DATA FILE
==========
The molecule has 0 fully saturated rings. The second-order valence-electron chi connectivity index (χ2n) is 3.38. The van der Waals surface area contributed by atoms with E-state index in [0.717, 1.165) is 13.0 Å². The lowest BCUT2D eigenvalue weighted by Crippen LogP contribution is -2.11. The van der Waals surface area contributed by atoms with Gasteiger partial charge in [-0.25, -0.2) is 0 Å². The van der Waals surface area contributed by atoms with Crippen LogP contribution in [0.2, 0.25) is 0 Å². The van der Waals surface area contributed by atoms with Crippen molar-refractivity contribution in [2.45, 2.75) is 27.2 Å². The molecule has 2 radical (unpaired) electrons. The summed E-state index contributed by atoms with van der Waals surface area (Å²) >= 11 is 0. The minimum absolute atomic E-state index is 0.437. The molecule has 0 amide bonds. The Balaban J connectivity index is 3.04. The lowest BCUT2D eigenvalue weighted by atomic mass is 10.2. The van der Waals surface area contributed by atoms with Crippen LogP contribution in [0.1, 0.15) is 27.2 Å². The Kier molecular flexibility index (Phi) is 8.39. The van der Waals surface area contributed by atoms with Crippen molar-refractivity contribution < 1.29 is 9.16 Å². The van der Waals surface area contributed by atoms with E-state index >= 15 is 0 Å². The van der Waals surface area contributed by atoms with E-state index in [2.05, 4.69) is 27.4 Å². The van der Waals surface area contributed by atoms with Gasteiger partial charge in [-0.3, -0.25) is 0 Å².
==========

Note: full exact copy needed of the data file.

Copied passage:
The molecule has 0 fully saturated rings. The second-order valence-electron chi connectivity index (χ2n) is 3.38. The van der Waals surface area contributed by atoms with E-state index in [0.717, 1.165) is 13.0 Å². The lowest BCUT2D eigenvalue weighted by Crippen LogP contribution is -2.11. The van der Waals surface area contributed by atoms with Gasteiger partial charge in [-0.25, -0.2) is 0 Å². The van der Waals surface area contributed by atoms with Crippen LogP contribution in [0.2, 0.25) is 0 Å². The van der Waals surface area contributed by atoms with Crippen molar-refractivity contribution in [2.45, 2.75) is 27.2 Å². The molecule has 2 radical (unpaired) electrons. The summed E-state index contributed by atoms with van der Waals surface area (Å²) >= 11 is 0. The minimum absolute atomic E-state index is 0.437. The molecule has 0 amide bonds. The Balaban J connectivity index is 3.04. The lowest BCUT2D eigenvalue weighted by atomic mass is 10.2. The van der Waals surface area contributed by atoms with Crippen LogP contribution in [0.1, 0.15) is 27.2 Å². The Kier molecular flexibility index (Phi) is 8.39. The van der Waals surface area contributed by atoms with Crippen molar-refractivity contribution < 1.29 is 9.16 Å². The van der Waals surface area contributed by atoms with E-state index >= 15 is 0 Å². The van der Waals surface area contributed by atoms with E-state index in [2.05, 4.69) is 27.4 Å². The van der Waals surface area contributed by atoms with Gasteiger partial charge in [-0.3, -0.25) is 0 Å².